A university is an institution of knowledge and wisdom, that not only functions to develop people and to generate new knowledge, but also develops a country.
Developing nations with world-class universities have real potential to become developed countries. The US, Australia, developed nations in Europe and countries in Asia such as Japan, South Korea and Singapore all transformed into developed countries within a generation because they had world-class universities. Thailand, in its drive to become a leading economy, needs to establish world-class universities urgently. In the same way that the benefits of global universities extend throughout the higher education sector, creating a “spill-over effect”, a world-class university in Thailand would stimulate other institutions in the country to improve their educational management and this will increase the quality of higher education overall.
This is why I propose the creation of a new National University of Thailand, with a clear strategy to push it to become a world-class university. It will have three main characteristics.
First, NUT will be the centre of excellence in the academic fields that are the country’s strategic focus (for example, medicine, tourism and hospitality, agriculture and food). By integrating the existing centres of excellence in these strategic fields from various universities in Thailand and designating them as campuses of NUT, these faculties could still operate, teach and research using the existing sites and resources of their current institutions. In order to succeed, NUT will need to develop a structure and management system that is flexible, non-bureaucratic and independent.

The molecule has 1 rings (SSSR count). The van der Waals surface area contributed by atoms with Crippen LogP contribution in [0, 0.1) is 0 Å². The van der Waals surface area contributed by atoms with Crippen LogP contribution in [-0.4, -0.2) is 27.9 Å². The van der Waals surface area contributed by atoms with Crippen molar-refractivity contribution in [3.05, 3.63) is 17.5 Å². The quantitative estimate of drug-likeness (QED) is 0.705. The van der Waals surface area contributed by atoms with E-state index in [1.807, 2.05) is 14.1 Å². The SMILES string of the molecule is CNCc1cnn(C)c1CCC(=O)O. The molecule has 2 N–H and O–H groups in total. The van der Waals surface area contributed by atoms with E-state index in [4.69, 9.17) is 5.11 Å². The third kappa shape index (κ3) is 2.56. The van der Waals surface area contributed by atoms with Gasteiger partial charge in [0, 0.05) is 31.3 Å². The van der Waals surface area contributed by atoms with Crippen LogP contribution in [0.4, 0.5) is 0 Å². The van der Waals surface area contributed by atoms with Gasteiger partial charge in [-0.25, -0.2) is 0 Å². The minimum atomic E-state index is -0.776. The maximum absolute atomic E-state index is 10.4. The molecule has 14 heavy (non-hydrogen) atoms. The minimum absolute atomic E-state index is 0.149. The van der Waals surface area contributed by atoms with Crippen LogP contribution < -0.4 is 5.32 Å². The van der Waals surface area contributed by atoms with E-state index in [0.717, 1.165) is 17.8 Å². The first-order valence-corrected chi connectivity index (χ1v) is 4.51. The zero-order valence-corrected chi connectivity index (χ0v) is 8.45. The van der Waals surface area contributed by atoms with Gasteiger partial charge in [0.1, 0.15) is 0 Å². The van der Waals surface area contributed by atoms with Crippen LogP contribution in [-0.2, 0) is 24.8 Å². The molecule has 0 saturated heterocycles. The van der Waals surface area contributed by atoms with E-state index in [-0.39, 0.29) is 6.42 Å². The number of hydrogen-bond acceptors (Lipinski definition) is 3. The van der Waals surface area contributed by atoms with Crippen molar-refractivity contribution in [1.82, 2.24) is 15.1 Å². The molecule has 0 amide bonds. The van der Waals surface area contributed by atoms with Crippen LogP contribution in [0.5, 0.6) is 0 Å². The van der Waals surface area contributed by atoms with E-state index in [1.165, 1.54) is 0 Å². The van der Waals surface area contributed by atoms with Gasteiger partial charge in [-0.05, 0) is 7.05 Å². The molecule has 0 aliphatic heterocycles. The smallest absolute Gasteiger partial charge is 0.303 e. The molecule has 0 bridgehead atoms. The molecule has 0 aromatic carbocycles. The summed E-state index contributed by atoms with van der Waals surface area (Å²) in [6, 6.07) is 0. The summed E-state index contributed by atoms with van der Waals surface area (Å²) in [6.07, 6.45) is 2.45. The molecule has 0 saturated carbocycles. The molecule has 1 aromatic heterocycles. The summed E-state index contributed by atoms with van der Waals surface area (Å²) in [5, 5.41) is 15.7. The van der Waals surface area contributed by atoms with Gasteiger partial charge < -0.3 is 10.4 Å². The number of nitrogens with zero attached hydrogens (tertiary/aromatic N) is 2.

Second, NUT must collaborate closely with the social and economic sectors in developing Thailand. For example, NUT should connect with entrepreneurs in the tourism or food sectors, allowing them to participate closely from the start in designing a curriculum, setting a research topic or developing a body of knowledge in the field. Examples include South Korea, Taiwan, Japan and China which have encouraged their universities to link closely with industry and business, believing that this will create a strong foundation for the country’s fast development.
Third, NUT must partner with world-class universities around the world that match NUT’s strategic focus. For example, the National University of Singapore cooperated with Harvard Kennedy School, which is ranked first throughout the world in the field of public policy and public administration. This partnership has helped NUS to become a top-ranked university.
NUT should develop sisterly relationships with world-class universities, organising joint teaching programmes or developing a curriculum together in order to set new standards in Thai educational management.
But there are some fundamental factors that would be essential for NUT’s success. Clear objectives for NUT would need to be set from the beginning. It should have a clear remit to get Thailand out of the middle-income trap by developing people, knowledge and excellent research in the country’s strategic sectors, and to be a role model of excellence for other universities. It must also have strong financial support from the government in the form of an endowment fund. In the long term, NUT should become self-reliant, but in its early stages, funding and budget subsidies will be needed. The governments of China, Japan, South Korea and Taiwan have been working to support their universities to become world-class institutions by providing strong financial backing.
NUT must also be underpinned by systematic intellectual property management. This will ensure and strengthen the process of innovation production in Thailand.
With a clear vision, the right ingredients and strong backing, an NUT could become Thailand’s world-class university, and could be one of the key factors in driving the country out of the middle-income trap.
Senior fellow, Harvard University and president, Institute of Future Studies for Development in Thailand
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